How silly, I thought when first coming across this quote in one of the 3 books I'm currently reading. It wasn't until later that it struck me just how deep this analogy was for change. Not only is the river not the riverbed, our lives too aren't just defined by the seeming constants of them (whether found in the blessings of profound relationships or the isolation of illness, loss, or what have you). Rather, it's as Heralitus alluded: "The only real constant is change."
As much as we may want to resist the river's current, we simply can't unplug life's forward movement (as this book's author suggests). In fact, to resist the flow is to choose further suffering. Sadly, many of us know that all too well. It is incredibly wrenching when faced with having to let go of people and things we've cherished so deeply that they've seemingly become one with our very nature. Yet, as Merritt Jones adds, to try and force change before it's ready is like trying to make the river flow faster — an exercise in futility.
That certainty of change can understandably create a fair degree of anxiety. So, what do you do with it? While, say, having faith in God and seeing reality through that wider prism can provide a greater sense of purpose, most of us, if we're honest with ourselves, contend with worry at some point or another. Its anxiousness ebbs and flows through our lives. In response, we do our best to mitigate the unknowns as much as possible. We build faith, routine, expectations, support, whatever it is that can seemingly add stability and preparation for those trials that may come at any time. Some are seen from afar and dreaded, while others arrive suddenly and forcefully where we can barely breathe; it may take a long time to recover.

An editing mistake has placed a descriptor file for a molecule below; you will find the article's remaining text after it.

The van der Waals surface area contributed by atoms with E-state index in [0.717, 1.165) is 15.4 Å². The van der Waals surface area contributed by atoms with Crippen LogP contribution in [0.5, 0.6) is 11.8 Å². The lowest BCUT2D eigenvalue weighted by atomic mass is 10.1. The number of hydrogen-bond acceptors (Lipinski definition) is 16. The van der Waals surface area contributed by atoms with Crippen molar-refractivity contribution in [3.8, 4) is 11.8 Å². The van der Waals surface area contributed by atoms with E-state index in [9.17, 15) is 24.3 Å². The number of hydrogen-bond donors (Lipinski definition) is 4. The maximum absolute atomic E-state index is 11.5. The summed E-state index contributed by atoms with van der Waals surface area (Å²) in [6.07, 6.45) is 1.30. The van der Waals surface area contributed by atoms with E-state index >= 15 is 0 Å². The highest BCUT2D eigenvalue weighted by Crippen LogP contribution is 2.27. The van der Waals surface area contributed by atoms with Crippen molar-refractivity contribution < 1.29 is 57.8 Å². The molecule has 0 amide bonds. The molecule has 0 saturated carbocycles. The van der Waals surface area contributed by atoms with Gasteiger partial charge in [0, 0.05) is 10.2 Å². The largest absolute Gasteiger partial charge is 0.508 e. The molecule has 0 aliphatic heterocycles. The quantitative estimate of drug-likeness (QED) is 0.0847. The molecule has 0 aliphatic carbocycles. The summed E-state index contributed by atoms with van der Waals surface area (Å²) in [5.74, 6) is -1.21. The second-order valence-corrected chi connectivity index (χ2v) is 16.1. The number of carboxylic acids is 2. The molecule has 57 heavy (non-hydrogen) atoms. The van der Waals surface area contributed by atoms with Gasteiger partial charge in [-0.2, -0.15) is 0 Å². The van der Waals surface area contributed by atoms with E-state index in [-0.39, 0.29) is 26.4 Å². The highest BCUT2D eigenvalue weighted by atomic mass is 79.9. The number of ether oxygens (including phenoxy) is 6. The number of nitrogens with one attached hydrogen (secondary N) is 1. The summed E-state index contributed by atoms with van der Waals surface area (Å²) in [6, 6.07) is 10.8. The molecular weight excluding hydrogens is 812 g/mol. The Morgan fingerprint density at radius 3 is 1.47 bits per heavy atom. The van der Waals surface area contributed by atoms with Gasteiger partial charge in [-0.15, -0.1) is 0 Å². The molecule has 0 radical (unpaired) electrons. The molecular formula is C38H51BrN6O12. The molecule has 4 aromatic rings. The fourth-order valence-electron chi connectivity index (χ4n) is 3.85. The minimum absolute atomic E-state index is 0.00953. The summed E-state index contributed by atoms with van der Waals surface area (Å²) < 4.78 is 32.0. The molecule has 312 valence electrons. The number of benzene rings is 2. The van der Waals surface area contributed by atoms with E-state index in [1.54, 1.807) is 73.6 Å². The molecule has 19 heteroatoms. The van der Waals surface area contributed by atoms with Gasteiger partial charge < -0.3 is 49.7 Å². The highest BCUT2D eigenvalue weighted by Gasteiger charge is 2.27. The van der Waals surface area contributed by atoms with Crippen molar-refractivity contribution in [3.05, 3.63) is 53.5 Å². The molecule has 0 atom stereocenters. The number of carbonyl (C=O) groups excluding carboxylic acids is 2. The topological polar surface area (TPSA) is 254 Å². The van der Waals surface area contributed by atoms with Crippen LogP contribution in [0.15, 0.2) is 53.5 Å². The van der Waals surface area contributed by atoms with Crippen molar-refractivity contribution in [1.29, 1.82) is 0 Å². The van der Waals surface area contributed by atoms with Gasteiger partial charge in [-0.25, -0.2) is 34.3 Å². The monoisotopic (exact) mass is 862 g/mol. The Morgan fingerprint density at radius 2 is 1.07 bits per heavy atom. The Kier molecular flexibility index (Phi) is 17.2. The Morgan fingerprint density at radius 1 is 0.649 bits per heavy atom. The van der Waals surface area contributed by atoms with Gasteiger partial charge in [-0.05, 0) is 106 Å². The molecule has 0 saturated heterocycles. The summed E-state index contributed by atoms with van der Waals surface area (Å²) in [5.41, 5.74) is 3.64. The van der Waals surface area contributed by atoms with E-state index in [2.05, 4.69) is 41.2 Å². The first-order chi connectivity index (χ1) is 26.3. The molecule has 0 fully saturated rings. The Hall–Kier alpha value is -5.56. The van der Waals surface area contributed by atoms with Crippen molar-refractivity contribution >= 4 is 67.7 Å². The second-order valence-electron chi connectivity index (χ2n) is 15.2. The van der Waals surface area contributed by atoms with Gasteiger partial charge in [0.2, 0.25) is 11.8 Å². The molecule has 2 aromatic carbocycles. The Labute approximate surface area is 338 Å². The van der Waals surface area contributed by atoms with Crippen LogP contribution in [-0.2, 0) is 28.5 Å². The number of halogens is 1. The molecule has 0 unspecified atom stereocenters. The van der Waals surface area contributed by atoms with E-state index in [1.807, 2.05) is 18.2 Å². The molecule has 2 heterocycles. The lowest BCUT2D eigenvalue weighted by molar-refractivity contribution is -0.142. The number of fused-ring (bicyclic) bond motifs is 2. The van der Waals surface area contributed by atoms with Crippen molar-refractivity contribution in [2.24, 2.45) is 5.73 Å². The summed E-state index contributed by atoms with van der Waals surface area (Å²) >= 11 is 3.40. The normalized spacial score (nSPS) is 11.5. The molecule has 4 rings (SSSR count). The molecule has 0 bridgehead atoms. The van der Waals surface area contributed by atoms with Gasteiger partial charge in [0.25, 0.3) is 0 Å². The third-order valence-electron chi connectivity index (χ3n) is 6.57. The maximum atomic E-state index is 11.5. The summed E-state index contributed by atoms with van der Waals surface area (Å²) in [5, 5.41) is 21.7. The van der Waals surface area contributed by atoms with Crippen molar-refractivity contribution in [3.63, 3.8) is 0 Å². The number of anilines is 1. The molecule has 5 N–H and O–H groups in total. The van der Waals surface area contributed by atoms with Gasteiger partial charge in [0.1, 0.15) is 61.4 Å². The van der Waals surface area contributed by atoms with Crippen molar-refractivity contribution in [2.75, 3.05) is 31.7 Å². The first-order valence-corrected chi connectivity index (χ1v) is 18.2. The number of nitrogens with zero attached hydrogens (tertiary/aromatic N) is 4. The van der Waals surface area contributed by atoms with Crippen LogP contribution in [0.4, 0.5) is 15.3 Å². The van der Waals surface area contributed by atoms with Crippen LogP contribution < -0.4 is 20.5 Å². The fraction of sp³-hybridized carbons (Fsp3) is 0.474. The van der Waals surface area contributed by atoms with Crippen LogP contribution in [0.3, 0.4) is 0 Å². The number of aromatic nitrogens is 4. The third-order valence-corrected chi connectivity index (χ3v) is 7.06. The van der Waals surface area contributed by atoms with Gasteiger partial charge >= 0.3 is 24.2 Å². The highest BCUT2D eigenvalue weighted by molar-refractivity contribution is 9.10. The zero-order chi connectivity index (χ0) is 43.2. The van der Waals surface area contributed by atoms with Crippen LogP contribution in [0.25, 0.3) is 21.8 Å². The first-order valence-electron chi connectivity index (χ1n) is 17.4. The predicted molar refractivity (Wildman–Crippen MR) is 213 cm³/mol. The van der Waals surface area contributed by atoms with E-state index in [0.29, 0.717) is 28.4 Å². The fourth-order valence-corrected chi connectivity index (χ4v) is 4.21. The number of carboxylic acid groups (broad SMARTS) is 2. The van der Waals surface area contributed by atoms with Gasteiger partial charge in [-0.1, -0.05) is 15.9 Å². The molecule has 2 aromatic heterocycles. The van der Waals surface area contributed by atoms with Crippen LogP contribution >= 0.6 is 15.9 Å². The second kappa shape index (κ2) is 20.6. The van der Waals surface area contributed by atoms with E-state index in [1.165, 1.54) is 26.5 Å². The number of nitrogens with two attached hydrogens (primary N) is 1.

The point of this muse is not really to give some all-knowing dissertation on preparing for or even triumphing in those challenges of life, but more just wondering how we deal with the inevitability of actual uncertainty.
Increasingly, I've found find that while some "do" life better perhaps than others, no one has theirs fully mastered. That is both sobering yet liberating too. If, for example, we're approximating an A for effort, we don't have to justify and beat ourselves up for not getting an A+! Maybe for some of us, it's a B, C or even D. I don't know, but you get the gist. As a friend recently noted, "We all carry what we can carry." Simple, yes, but oh how true. We are all unique — what comes easy for some may be challenging for another. Each of us have our own burden and lot to contend with, and that's enough already!
None of us like change or uncertainty nor the hardships it may bring. I'm discovering though that remaining in our perfectly constructed nests will never help us look beyond our own self-imposed boundaries and into the mystery and adventure of life itself. It's rather like C.S. Lewis so humourously wrote:
"It may be hard for an egg to turn into a bird: it would be a jolly sight harder for it to learn to fly while remaining an egg. We are like eggs at present. And you cannot go on indefinitely being just an ordinary, decent egg. We must be hatched or go bad."
After all, on the other side of uncertainty, change, hurt, and challenges is a world of growth, wonder and possibility.